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Under Instruction: LCC Sea Paddling with Mirco Goldhausen – Day 1. 

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Under Instruction: LCC Sea Paddling with Mirco Goldhausen – Day 1.  

We met in the Paddler’s Return at Anglesey Outdoors at 0900 to meet our instructor – Mirco – and plan the day ahead. After a brief discussion around what we each wanted to get out of the day we looked at the available options.  

Somewhat surprisingly for Anglesey in late November, the challenge was going to be finding rough water which would be sufficiently challenging – winds were light and the swell was almost imperceptible. 

We put in at Soldier’s Point by the Holyhead breakwater and turned left, headed for North Stack where there was a small tide-race running on the ebb tide. We practiced breaking in and out of eddies, putting into practice a discussion we’d had on paddle down about the use of edge. This was followed by some practice getting people back into boats and I think it’s fair to say that our drills in this respect were reasonably slick!  

For lunch, we did a rocky landing on some skerries to the south of North Stack – partly to avoid disturbing the young seal pups which were in the bays, and partly because it was good, calm conditions to practice the skill. Despite these good conditions, it was still challenging, as was getting back in the boats.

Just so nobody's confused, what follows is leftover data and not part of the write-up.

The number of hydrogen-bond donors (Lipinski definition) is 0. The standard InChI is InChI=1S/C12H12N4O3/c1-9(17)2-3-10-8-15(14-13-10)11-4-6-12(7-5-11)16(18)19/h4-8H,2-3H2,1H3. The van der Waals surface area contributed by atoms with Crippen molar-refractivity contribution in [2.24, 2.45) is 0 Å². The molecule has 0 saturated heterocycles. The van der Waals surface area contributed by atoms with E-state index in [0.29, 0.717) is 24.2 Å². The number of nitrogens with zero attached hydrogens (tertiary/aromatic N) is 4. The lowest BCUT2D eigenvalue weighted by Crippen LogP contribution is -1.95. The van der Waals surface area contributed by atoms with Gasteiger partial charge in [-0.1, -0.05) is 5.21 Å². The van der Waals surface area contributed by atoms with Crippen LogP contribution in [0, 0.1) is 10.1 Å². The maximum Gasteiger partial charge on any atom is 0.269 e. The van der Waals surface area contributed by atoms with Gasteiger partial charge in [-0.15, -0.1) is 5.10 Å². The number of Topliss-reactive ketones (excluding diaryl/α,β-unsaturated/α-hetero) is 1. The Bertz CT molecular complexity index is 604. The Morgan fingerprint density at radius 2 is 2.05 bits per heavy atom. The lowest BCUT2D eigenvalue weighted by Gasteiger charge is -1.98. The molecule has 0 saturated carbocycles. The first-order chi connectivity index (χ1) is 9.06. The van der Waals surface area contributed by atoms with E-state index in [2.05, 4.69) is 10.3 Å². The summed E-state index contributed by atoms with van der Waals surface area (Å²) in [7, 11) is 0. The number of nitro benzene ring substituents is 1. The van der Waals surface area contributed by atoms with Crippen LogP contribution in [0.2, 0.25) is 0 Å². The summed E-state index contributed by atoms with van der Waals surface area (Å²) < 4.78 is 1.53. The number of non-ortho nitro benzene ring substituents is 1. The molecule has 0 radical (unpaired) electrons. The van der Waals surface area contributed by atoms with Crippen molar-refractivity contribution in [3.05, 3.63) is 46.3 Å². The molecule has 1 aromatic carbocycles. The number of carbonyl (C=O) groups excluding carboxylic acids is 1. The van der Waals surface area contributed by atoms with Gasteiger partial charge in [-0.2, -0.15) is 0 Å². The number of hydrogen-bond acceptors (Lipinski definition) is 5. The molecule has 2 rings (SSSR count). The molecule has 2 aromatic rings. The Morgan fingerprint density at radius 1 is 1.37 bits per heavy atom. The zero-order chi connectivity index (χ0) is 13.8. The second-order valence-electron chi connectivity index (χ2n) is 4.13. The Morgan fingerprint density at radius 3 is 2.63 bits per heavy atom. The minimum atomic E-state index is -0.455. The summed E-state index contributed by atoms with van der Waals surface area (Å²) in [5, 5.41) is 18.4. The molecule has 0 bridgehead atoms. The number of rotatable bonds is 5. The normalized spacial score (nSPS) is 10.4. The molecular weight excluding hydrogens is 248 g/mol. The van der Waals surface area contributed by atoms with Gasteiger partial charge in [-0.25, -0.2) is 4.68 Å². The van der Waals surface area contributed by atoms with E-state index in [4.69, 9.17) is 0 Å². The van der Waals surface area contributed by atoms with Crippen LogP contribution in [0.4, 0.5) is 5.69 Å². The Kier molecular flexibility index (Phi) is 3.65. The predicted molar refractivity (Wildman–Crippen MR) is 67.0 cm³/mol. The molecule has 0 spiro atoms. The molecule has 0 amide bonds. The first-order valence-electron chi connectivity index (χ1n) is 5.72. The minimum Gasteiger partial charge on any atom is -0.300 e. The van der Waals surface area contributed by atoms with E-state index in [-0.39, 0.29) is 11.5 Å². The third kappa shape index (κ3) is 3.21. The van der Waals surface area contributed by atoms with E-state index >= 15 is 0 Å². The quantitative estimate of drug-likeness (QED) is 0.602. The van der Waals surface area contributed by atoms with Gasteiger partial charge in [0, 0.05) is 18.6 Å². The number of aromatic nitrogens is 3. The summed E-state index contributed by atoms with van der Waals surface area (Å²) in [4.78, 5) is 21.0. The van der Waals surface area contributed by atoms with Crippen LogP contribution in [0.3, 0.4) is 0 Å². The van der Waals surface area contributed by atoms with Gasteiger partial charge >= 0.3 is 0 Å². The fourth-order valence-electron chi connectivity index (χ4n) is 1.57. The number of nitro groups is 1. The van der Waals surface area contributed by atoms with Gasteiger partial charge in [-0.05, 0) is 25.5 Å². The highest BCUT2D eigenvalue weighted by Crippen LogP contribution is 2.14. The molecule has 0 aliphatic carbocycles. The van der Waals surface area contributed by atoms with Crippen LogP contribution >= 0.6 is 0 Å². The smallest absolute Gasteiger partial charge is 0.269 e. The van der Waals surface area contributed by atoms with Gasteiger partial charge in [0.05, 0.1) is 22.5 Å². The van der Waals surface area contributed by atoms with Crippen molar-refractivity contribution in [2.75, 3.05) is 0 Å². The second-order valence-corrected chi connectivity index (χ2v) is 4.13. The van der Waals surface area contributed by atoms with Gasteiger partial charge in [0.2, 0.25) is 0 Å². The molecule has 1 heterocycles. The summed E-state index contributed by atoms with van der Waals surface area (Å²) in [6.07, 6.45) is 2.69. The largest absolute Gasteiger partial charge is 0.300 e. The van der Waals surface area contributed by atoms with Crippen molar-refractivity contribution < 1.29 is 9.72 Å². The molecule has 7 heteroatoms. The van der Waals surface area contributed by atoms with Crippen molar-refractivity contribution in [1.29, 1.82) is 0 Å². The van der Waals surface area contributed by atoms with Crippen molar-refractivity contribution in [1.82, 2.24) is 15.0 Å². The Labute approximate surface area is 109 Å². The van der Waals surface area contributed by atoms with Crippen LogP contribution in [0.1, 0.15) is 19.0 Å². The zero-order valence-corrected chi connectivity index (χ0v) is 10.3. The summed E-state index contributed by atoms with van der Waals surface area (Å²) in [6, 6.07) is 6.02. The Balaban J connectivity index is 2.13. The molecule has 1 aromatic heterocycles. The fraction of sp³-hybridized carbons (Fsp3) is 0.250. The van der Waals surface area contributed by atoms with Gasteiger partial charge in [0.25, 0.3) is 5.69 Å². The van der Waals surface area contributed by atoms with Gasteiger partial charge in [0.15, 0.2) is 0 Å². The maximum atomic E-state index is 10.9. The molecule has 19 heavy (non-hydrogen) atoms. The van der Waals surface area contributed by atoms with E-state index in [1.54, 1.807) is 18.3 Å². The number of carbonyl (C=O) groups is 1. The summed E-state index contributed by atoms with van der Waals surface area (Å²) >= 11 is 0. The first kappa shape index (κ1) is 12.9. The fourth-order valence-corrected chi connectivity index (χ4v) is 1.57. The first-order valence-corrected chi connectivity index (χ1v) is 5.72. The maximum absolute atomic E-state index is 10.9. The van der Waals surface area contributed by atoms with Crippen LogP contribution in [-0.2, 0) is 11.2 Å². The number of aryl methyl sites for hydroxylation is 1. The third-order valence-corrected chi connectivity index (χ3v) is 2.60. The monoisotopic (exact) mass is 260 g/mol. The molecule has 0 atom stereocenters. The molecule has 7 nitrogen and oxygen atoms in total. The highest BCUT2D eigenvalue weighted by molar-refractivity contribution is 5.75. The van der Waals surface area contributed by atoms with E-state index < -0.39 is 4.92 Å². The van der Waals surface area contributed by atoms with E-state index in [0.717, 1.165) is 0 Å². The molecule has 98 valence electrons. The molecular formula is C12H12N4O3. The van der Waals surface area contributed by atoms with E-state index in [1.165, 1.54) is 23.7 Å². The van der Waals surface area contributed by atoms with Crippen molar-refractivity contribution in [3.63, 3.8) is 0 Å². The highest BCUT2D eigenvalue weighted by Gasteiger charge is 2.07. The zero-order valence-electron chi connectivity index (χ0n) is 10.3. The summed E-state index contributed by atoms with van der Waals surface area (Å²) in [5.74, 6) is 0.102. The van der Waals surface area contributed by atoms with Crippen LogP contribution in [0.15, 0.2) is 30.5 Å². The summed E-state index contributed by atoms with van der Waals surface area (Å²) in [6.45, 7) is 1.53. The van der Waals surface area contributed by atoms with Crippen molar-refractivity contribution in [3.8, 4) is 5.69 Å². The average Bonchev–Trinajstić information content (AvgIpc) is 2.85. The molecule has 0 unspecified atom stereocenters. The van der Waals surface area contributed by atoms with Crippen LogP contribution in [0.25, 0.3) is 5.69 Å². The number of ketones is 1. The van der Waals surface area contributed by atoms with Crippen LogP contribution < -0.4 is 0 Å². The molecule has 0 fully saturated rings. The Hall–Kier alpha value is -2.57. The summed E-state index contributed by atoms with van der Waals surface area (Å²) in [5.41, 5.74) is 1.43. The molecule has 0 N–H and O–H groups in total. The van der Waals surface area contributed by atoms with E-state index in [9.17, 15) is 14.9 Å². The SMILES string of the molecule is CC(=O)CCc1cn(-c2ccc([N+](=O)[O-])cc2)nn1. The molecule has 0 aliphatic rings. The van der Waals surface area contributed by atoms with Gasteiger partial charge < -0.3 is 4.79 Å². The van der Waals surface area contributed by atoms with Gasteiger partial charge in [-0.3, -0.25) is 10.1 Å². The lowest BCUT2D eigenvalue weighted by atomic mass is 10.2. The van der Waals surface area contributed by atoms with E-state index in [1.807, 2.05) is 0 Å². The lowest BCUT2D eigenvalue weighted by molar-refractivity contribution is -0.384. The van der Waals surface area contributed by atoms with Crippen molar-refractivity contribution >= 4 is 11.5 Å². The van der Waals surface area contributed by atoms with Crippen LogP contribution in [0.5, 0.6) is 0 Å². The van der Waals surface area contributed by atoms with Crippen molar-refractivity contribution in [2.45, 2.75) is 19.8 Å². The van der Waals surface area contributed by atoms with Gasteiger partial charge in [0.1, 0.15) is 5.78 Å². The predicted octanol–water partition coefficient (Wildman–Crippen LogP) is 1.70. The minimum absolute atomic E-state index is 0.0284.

We did some rock hopping as we paddled down to South Stack, focussing on skills as we did so, but also taking time to enjoy the mighty grandeur of the awesome, awe-inspiring rock architecture. Turning north with the tide, we spent much of the way back on the theory and practice of forward paddling. Personally, in the absence of sufficient core strength, I can only agree with Yogi Berra’s observation: 

‘In theory there is no difference between theory and practice. In practice there is.’ 

The day was full of learning and I would highly recommend this approach (getting together a bunch of like-minded individuals at a similar skill-level, and booking an instructor for the day). Mirco is great – a very personable chap, and clearly a very gifted instructor. It’s difficult to pull out individual learning points, given that there were so many, but here are three that stick in my mind: 

  1. When the water’s getting lumpy and you’re nervous, deliberately slow the cadence of your paddling – go for longer, more deliberate strokes. Not only are they more efficient and better for balance, but a slower cadence helps to calm your mind.  
  2. When you’re getting people back into boats, if you’re not the person assisting the swimmer, keep quiet & stay out of it – you’re just a distraction.  
  3. When rock-hopping, if you’re having to ‘time’ a passage between obstacles, that’s a really strong indication that you should be re-thinking whether it’s a sensible thing to do at all, because if / when it goes wrong, then a retrieval / rescue is likely to be very difficult.  

Many thanks to James for making this happen – I am confident that there will be many more such coaching days in future! 

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Eamon on the eddyline.  

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Neil watching intently… 

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Rocky Landings 101 

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Rocky Landing Complete! 

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Lunch Stop